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Discussion Starter · #1 ·
Hey all,

i changed my front brakes and calipers and went to go for a drive until i got in my car and my car would light up but the car wouldn't start. The digital display shows it wants me to brake and hit the start button even though i already did. I also see the VDC, SLIP, ABS, BRAKE, and PS light. Im also getting the service engine soon light but im getting a heated 02 sensor/02 sensor code. My steering wheel loses its power steering. The only way for my car to start is i need to take a terminal off the battery and put it back on after 30 seconds. Then the car lasts a day or so and then starts the problem again.

I have replaced the 12V DC battery, the problem fixed for a week then started back up again. At first it did this for a couple days until i lost all power and no lights or anything happened so i replaced the battery then. i don't think its draining my battery as i have been testing my new battery daily and im not losing amperage or volts.

Using a more specific scanner, i am getting a few EV codes but the Nissan dealership doesnt know what the codes are. The scanner itself is saying it could be anything from a corroded line, hybrid battery, a relay of some sort, and 2 other possible solutions i don't remember. Has anyone ran into this problem? im not sure where to start and dont want to get a hybrid battery since the car goes into EV mode no problem and the battery gauge still stays around 80-90% and recharges.

Any ideas?
 

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Discussion Starter · #3 ·
Do the brake lights come on when it's misbehaving? If not, you have a bad brake switch. I'm EV/HEV-qualified, so if you want to post the EV codes, I can look them up in ASIST and advise you.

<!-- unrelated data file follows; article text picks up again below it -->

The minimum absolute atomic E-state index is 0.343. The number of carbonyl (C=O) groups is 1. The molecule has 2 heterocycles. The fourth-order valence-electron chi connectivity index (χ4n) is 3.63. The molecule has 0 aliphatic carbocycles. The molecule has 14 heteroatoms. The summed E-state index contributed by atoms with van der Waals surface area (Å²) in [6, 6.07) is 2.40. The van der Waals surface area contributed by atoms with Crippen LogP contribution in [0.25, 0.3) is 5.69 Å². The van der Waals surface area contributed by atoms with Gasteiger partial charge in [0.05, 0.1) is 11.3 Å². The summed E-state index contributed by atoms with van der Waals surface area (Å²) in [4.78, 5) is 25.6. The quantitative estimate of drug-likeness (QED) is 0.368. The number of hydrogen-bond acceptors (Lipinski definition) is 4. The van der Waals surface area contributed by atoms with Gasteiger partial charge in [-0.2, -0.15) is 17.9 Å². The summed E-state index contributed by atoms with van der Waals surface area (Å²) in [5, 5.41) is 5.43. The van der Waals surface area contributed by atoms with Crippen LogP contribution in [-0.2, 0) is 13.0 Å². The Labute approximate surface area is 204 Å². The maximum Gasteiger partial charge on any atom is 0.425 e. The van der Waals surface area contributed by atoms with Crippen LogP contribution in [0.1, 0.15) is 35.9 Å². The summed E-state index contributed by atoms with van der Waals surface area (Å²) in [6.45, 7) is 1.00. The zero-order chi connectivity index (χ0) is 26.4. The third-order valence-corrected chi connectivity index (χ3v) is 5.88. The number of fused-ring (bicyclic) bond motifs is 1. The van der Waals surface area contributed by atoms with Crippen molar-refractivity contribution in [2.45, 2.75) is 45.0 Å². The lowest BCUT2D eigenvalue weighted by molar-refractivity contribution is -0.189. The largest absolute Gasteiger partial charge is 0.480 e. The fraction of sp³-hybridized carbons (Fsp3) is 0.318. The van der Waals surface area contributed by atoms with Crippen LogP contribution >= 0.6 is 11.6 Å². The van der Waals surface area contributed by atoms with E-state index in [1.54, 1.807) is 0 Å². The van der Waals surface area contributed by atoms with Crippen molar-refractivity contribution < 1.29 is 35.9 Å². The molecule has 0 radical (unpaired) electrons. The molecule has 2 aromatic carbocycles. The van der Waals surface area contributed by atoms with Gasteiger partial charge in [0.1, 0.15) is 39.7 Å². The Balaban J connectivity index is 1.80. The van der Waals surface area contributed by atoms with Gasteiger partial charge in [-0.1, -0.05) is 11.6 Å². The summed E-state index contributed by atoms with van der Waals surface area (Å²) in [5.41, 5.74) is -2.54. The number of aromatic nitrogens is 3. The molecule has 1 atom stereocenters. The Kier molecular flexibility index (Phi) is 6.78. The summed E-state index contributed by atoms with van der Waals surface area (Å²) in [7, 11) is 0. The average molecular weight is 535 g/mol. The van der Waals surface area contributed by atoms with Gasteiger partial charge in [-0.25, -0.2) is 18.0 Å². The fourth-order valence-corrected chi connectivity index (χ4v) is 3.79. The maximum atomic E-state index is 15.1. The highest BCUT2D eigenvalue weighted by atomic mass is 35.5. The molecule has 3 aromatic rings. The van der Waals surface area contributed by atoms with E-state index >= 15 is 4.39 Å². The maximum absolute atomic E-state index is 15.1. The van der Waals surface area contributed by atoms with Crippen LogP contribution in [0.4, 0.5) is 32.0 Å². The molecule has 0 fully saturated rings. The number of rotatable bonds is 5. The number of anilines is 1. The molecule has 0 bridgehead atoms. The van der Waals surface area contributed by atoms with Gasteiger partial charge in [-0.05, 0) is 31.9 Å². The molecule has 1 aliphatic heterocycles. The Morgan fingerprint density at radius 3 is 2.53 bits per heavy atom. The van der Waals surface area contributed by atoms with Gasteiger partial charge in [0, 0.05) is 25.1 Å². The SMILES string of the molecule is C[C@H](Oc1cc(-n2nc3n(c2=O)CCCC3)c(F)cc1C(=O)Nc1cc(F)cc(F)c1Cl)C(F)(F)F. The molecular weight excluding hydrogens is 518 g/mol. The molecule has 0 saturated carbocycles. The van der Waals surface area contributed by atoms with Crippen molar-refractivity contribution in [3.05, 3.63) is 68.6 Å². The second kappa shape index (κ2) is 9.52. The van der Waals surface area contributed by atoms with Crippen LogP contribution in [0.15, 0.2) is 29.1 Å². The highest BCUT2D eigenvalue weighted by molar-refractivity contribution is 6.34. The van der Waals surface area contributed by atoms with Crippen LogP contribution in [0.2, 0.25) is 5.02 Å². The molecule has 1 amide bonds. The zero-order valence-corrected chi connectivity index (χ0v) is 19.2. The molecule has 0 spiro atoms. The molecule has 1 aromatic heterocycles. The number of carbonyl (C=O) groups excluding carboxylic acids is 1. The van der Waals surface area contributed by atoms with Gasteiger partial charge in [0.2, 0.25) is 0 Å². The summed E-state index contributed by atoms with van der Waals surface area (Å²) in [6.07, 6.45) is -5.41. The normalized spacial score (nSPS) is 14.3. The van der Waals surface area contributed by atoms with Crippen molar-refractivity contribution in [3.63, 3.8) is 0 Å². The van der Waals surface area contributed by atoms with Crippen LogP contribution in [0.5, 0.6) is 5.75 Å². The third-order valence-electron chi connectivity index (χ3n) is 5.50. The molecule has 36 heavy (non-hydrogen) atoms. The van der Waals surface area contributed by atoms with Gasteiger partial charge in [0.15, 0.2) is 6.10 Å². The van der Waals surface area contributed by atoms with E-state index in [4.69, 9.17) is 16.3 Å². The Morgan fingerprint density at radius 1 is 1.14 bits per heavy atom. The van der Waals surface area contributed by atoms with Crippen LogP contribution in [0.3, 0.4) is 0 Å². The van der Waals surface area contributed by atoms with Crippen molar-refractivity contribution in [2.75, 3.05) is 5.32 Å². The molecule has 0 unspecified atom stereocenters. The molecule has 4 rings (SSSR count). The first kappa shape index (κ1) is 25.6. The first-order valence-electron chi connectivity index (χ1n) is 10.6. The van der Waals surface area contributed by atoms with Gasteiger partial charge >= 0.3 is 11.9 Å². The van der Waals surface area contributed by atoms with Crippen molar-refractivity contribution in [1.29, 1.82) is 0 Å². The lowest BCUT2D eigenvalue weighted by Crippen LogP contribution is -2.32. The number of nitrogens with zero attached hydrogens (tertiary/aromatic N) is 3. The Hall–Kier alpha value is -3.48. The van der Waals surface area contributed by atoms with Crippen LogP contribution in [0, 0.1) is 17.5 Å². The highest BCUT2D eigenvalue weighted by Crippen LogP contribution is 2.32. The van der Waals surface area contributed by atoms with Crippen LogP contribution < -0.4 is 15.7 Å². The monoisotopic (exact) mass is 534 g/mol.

using the CAN scanner (i think) i managed to get these codes. Using a normal scanner i was getting P1148 (1/3 and 2/3) and P0031 (3/3). But those codes are for my O2.
11017
11018
 

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The P0AA6 is very serious, it means there's a short of some kind in one of the high voltage components. You really need to get the "INF" code attached to it, a hyphenated number like "P0AA6-526". That will indicate which part of the HV system the problem is in. Here's the chart from the ESM:

11019


Check the notes at the bottom, that code will prevent the car from starting until it's cleared.
 

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Discussion Starter · #5 ·
The P0AA6 is very serious, it means there's a short of some kind in one of the high voltage components. You really need to get the "INF" code attached to it, a hyphenated number like "P0AA6-526". That will indicate which part of the HV system the problem is in. Here's the chart from the ESM:

View attachment 11019